Fortune Lost: The short, brutal and costly ride of China Investment Corp. in Canada – by Peter Koven and Claudia Cattaneo (National Post – May 29, 2015)

The National Post is Canada’s second largest national paper.

As May 19th, 2015 approached, China Investment Corp. was faced with a scenario that every pension or sovereign wealth fund dreads: whether to allow one of its key investments to live or die.

SouthGobi Resources Ltd. has become a sad story in Canada’s mining sector. The Vancouver-based company, which operates in Mongolia, is almost entirely out of cash. Its operations are deep in the red. Its CEO recently resigned. And a Mongolian court this year fined the company US$18.2 million in a very dubious tax-fraud case.

SouthGobi had a US$7.9 million interest payment coming due to China Investment Corp. (CIC) on the 19th that it was in no position to pay. State-owned CIC had two options, neither very attractive: call the loan and potentially force SouthGobi into creditor protection, or defer the payment and let the company stagger along for another couple of months trying to seek rescue funding. Not surprisingly, CIC chose the latter.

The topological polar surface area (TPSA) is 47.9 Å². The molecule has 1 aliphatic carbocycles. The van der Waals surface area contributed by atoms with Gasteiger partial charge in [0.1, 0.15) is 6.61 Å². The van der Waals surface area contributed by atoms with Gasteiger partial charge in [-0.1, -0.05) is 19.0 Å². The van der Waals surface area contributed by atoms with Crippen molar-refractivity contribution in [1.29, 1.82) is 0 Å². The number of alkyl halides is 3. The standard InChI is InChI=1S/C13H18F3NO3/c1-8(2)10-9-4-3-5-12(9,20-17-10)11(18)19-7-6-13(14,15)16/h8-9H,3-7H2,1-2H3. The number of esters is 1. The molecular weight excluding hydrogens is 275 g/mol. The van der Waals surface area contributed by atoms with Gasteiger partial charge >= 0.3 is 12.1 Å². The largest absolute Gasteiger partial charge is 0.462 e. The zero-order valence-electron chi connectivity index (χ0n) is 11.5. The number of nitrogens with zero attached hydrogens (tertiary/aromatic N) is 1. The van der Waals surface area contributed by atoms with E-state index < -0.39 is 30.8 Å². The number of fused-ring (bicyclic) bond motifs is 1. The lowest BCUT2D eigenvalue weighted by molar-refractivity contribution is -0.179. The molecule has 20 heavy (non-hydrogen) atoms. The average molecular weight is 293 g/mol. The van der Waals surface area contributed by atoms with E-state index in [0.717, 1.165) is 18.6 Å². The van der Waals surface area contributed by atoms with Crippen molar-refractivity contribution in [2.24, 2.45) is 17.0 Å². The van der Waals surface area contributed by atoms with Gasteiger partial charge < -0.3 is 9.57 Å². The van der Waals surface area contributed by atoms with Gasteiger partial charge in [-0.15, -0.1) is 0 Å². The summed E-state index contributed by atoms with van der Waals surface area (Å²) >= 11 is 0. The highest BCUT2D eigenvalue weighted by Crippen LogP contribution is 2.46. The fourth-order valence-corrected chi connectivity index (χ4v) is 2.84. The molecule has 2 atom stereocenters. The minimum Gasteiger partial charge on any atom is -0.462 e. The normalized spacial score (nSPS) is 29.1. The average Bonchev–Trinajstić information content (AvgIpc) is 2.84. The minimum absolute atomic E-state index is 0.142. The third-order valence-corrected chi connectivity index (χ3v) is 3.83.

The mess at SouthGobi is just the latest misfortune among several significant bad calls CIC ended up making in its investments in Canada. Since beginning to stake major capital here six years ago, the corporation’s short experience in Canada is a story of lousy timing, costly miscalculations, and an investment strategy too vulnerable to the allure of speculative ventures talked up by sophisticated stock promoters — and not enough on conservative plays better able to withstand volatile commodity markets.

The Chinese sovereign wealth fund’s involvement with SouthGobi dates back to 2009, when it committed a whopping US$500 million to the company. That same year, it invested $1.7 billion in Teck Resources Ltd. Those deals, which were done shortly after the global financial crisis, when many companies were seeking capital, were the first signs that CIC was interested in Canadian resource companies.

And as it turns out, they were only the start of its Canadian buying binge.

“They liked the stability of the investment climate, they definitely were looking for more resource exposure, clearly that was a mandate, and the CIC energy (investment) group had just been formed,” said Phil Hodge, CEO of oil junior Pine Cliff Energy Ltd., who in previous jobs travelled extensively to China and made connections with Chinese investment industry representatives.

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